They also warned that the problem, which is accelerating, is now so great that 200 small primary schools in rural England could close over the next five years, as local authorities look to make efficiency savings and streamline the delivery of services.
The news comes as thousands of children return to school this week for the new academic year.
Figures obtained under the Freedom of Information Act by the Federation reveal that between 2004 and 2008, 62 rural primary schools closed permanently, an average of 12 a year – with 13 in 2008, 14 in 2007 and 13 in 2006.
This is the highest level of closures since the 1990s. Just one small rural primary school closed in 2001 and 13 primary schools closed in rural areas between 2000 and 2003, an average of just three a year.
During the 1970s, 80s and 90s many small rural primary schools were closed, with 30 a year being shut up to 1997.
This prompted government guidance to councils in 1998 to presume that rural primary schools should not close.
However, declining numbers of children in many rural areas has prompted many councils to start shutting village schools again.
A lack of affordable homes in rural areas is driving thousands of young people and families from the countryside to urban areas every year – with villages becoming increasingly populated by older people, wealthy commuters and second home owners.
The shocking figures on school closures comes as further evidence that traditional village life is in terminal decline, as record numbers of rural shops and pubs also close.
The gentrification of much of the countryside has priced out families and young people who support local schools, shops and pubs so vital to traditional village life, with the number of people on waiting lists for an affordable home in rural England has rocketed to 750,000.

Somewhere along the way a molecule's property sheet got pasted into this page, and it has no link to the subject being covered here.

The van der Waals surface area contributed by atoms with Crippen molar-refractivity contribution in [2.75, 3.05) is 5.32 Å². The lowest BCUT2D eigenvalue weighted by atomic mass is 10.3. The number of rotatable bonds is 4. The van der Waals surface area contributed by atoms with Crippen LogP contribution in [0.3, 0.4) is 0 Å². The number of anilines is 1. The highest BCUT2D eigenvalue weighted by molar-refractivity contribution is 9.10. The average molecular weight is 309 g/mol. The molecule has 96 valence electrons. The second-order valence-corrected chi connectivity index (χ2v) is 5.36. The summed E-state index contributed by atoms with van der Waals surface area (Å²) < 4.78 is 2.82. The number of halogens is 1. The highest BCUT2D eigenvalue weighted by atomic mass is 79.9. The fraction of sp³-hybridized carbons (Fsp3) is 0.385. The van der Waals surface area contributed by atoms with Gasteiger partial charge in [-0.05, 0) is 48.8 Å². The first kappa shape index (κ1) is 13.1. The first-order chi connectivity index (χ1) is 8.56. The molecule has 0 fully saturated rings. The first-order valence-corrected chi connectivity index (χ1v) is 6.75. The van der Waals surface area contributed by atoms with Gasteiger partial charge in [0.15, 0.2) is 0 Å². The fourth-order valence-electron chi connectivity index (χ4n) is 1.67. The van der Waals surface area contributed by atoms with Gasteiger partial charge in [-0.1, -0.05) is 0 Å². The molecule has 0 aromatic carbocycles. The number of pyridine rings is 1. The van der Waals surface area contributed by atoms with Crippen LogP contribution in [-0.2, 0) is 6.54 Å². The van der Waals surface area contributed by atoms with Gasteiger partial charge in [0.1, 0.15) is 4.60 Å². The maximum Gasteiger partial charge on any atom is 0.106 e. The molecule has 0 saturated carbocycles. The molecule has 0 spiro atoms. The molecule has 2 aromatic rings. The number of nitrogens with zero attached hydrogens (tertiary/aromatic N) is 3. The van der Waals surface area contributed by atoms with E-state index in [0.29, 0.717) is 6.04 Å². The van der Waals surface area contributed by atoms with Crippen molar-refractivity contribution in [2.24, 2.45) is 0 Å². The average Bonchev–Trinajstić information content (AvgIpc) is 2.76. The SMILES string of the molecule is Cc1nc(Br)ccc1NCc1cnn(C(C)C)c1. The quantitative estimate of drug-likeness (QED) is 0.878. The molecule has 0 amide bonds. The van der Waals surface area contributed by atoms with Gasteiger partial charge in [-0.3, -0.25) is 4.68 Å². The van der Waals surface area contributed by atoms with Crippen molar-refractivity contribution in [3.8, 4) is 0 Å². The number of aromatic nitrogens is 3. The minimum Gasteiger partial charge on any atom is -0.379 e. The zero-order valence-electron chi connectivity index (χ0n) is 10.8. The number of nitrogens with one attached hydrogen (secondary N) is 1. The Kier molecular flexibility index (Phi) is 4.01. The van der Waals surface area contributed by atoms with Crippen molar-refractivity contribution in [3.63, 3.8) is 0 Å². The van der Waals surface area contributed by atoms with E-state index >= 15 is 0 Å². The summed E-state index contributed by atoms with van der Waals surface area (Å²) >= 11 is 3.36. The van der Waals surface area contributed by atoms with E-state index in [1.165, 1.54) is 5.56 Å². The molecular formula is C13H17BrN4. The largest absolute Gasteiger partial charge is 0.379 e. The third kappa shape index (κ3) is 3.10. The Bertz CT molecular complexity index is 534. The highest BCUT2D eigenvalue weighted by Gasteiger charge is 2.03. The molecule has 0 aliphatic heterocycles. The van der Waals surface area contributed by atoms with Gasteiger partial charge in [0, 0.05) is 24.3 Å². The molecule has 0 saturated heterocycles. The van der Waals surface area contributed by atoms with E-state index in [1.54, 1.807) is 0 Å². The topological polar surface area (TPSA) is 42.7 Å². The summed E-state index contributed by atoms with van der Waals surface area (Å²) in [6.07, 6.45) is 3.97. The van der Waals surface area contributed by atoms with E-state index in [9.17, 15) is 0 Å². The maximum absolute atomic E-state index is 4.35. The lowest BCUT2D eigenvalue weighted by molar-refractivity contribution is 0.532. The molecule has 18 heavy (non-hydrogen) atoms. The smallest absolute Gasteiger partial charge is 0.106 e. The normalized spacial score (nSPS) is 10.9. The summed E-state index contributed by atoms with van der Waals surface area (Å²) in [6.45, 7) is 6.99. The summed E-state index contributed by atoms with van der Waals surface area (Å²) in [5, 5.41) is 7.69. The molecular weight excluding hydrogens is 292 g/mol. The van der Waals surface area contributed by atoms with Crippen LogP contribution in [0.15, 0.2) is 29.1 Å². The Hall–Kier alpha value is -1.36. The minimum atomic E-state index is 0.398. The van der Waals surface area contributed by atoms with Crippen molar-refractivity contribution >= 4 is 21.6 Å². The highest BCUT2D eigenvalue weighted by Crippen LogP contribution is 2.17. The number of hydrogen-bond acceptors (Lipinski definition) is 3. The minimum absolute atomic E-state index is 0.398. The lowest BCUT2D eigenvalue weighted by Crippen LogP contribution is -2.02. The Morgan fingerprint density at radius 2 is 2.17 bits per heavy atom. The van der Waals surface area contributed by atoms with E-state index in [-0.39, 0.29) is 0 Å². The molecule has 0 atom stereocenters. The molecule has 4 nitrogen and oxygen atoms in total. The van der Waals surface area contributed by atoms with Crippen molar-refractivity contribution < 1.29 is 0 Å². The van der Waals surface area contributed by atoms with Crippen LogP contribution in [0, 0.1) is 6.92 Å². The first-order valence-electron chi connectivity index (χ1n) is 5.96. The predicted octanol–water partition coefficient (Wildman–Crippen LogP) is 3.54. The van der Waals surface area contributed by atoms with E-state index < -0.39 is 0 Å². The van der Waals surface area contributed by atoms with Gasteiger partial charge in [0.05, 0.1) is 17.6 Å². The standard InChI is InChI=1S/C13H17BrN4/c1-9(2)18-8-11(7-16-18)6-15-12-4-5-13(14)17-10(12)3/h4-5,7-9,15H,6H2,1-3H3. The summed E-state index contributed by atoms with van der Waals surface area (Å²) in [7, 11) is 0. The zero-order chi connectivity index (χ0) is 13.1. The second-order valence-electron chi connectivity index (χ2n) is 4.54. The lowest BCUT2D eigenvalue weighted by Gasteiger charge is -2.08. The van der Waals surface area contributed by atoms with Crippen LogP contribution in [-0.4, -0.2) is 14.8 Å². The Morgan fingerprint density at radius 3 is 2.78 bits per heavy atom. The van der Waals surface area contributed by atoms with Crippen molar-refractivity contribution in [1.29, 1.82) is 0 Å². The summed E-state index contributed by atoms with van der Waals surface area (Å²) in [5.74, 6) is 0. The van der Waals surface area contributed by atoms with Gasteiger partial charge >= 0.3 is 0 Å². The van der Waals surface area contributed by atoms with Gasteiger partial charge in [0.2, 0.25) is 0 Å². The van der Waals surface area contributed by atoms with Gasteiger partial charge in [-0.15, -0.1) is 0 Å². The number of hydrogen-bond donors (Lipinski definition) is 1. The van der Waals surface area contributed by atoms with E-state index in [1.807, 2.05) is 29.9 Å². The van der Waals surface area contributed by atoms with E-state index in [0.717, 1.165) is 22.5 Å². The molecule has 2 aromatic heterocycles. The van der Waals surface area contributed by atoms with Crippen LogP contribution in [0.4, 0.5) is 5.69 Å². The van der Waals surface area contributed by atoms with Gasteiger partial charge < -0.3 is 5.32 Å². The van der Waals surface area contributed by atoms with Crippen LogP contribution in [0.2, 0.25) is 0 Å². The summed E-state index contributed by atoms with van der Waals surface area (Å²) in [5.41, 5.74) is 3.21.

The Federation, which represents England’s housing associations, estimates around 100,000 new affordable homes are required in England alone to meet rural housing need over the next 10 years.
The Federation is calling on local housing authorities to draw up action plans to address the housing needs of their communities, and ensure that local villages are sustainable.
Rural house prices tend to be well above the national average, while rural incomes are well below the national average – and this affordability gap has widened over the last five years.
But a failure to assess local housing need often means that desperately needed affordable homes are never built.
Federation director Ruth Davison said: “The foundations of traditional village life are rapidly disappearing as a lack of affordable housing turns many rural areas into family-free zones.
“We’ve already seen village shops and pubs close in record numbers, and if the schools close too – community life in many rural areas will be wiped out.
“Local authorities need to assess just how many affordable homes are needed in each rural ward, and draw up action plans to get those homes delivered, before more small village schools are closed and traditional village life dies on its feet.”
NASS information officer Mervyn Benford said: “Wholesale closures, banned by the Government ten years ago, have returned to haunt the rural educational landscape.
“The tragedy is that small schools represent one of the most overall effective educational models yet developed. And of all the services that bind communities together the school is perhaps the more significant and the more vital to defend.
“Quite simply small rural schools are at the heart of sustainable village life.”
ATL general secretary Dr Mary Bousted said: “Inequality is at the root of most, if not all, our social problems, and the pricing of families and young people out of our countryside is just one example of a rural idyll marred by social disadvantage.
“While the involuntary exodus of young families from our villages is yet another indication of the ever-growing wealth divide of our society, these rural migrants are also leaving behind about 900,000 children currently living in poverty in rural areas throughout the UK.
“The Government’s education mantra of ‘choice and diversity’ was supposed to benefit the poor and disadvantaged, but ‘diversity’ clearly does not seem to include rural schools, locking poor children in rural areas into a cycle of deprivation.”
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